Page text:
(ω)(1)n0(ω)eiφ(ω)(x+i(ωω0)δk(ω0)L2y)
(11)
Again, choosing along the x axis and 2 along the −y axis yields the transfer function R(ω) = −i(ωω0)T2, with T2 = δk′(ω0)L/2, which corresponds to a time shift τ = 2T2 equal to the group delay difference between the two polarizations. Greater values of the order n are associated with greater thicknesses L and thus a better transmission, at the cost of accuracy since the expansion performed above will become less appropriate. A greater accuracy can also be achieved by use of the half-integer order value n = 1/2. This corresponds to a case where the phase shift is close to π/2, so that the cosine in Eq. (8) can be linearized whereas the sine can be approximated with 1. At first order, using the relation cos(π/2 + α) ≈ −α, we thus obtain
(ω)=i0(ω)eiφ(ω)(i(ωω0)δk(ω0)L2x+y)
(12)
Choosing now along the −y axis and 2 along the x axis allows getting the desired transfer function, with a greater accuracy at the cost of a smaller efficiency.

3. Experimental setup

The experimental setup is shown in Fig. 1. The laser beam, produced by a Ti:Sapphire oscillator (about 10 fs Fourier-transform-limited pulses, 75 MHz repetition rate, Synergy PRO, Femto-lasers) is linearly polarized using a Glan-Thompson polarizer (GTH10M, Thorlabs) specified for an extinction ratio of 10−5. A quartz BSB compensator (Fichou), rotated by 45°, is used to control the effective length L of birefringent material. An analyzer aligned along the horizontal or vertical direction then allows the measurement of the appropriate amplitude spectra, using an integrating sphere (FOIS-1, Ocean Optics) and a spectrometer (Acton SP2300, Princeton Instruments).

Fig. 1 Experimental setup. A linearly polarized pulse 0(t)x⃗ is sent through a Babinet-Soleil-Bravais compensator (BSB) rotated by 45° to produce a pair of orthogonally polarized pulses ℰ⃗′(t) with a relative time delay τ. For phase measurements, a large time delay τFTSI is introduced between the two pulses of interest, polarized along x⃗ and y⃗, with a birefringent crystal aligned on x⃗. An analyzer at 45° allows recording the interference spectrum between the two pulses.

The phase of the complex transfer function corresponds to the relative phase between the two fields, which happen to be polarized along perpendicular directions. This phase can thus be measured in a straightforward way by use of polarization spectral interferometry [18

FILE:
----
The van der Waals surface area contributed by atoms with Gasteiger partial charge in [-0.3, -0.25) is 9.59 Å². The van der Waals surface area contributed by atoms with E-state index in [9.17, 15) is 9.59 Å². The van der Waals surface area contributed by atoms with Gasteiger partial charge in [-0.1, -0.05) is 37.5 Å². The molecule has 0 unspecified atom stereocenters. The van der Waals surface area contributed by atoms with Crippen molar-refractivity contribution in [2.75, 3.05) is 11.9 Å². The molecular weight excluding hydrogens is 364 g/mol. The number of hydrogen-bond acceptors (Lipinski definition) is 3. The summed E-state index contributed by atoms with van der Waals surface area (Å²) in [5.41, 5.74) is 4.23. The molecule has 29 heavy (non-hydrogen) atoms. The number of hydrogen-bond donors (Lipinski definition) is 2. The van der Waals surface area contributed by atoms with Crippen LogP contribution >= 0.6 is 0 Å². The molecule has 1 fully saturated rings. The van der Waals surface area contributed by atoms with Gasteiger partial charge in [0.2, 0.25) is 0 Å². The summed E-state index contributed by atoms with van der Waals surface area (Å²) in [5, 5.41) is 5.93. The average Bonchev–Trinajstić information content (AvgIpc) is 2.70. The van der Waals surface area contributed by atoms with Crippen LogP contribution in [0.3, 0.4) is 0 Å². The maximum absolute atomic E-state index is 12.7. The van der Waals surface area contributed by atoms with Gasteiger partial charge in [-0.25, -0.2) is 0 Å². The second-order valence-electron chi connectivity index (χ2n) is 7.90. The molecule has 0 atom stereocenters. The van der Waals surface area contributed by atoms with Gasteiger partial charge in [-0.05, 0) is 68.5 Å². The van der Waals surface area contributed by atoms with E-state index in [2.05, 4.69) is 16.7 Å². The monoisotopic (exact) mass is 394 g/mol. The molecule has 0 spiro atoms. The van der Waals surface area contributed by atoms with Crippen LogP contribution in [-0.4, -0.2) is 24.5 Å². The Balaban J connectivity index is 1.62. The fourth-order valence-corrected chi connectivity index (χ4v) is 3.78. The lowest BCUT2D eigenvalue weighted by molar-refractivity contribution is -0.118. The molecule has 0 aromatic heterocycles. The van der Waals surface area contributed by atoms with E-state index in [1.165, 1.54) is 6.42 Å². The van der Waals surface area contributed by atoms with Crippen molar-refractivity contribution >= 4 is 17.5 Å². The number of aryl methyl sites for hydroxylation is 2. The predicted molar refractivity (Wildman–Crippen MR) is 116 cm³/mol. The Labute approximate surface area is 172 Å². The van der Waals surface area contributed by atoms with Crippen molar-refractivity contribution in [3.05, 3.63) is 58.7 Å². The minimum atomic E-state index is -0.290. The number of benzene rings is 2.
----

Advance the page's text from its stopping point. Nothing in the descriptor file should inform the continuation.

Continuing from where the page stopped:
18. C. Dorrer and F. Salin, “Characterization of spectral phase modulation by classical and polarization spectral interferometry,” J. Opt. Soc. Am. B 15, 2331–2337 (1998). [CrossRef]

], which consists of inserting a birefringent crystal in order to introduce a time delay between the two pulses. The analyzer, now aligned at 45°, allows recording the interference spectrum between the two pulses, thus yielding the relative spectral phase by use of Fourier-Transform Spectral Interferometry (FTSI) [20

20. L. Lepetit, G. Chériaux, and M. Joffre, “Linear techniques of phase measurement by femtosecond spectral interferometry for applications in spectroscopy,” J. Opt. Soc. Am. B 12, 2467–2474 (1995). [CrossRef]

,21

21. C. Dorrer, N. Belabas, J. P. Likforman, and M. Joffre, “Spectral resolution and sampling issues in Fourier-transform spectral interferometry,” J. Opt. Soc. Am. B 17, 1795–1802 (2000). [CrossRef]

]. As shown in Fig. 1, we applied this method by inserting a YVO4 crystal whose neutral axis is vertical. Taking the difference between the spectral phase obtained with the BSB inserted in the path and the spectral phase obtained when the BSB is not present allows subtracting the difference in spectral phase between the two axes of the YVO4 crystal.

4. Time differentiation of the pulse electric field

In the first set of experiments, our objective was to produce the time derivative 1(t) of the electric field (t). We set the BSB compensator to a differential quartz thickness of δL = 5.4 μm, which corresponds to a time delay τ = 0.17 fs. We then measured the spectra along the x and y polarizations, corresponding respectively to |(ω)|2 and |1(ω)|2, as shown in Fig. 2(a). As predicted by theory, the overall spectral amplitude of the shaped pulse is significantly smaller, corresponding to about 3.6% as compared to the other polarization. Figure 2(b) shows the square root of the ratios of the two spectra, corresponding to |1(ω)|/|(ω)| = |R1(ω)|. Here again, as expected, the result is very close to the objective ωT1.

Fig. 2 Time differentiation of the pulse field. (a) Power spectrum measured along the x (blue solid line) and y polarizations (red dashed line), corresponding respectively to un-shaped and shaped pulses. (b) Measured ratio of the field amplitudes (blue solid line), as compared to the objective (back solid line) and calculation (red dashed line).

Fig. 3 (a) Fraction of the interference spectrum between the unshaped and shaped pulses, measured with and without the BSB compensator. (b) Spectral phase retrieved using FTSI.

The experimental results shown in Fig. 2(b) and Fig. 3(b) thus directly demonstrate that the transfer function is proportional to the desired value of −iωT1. A complete calculation based on the Sellmeier relations for quartz taking into account the difference between the phase index and the group index predicts more than 99.99% overlap with the objective mode, while we measured 99.83%.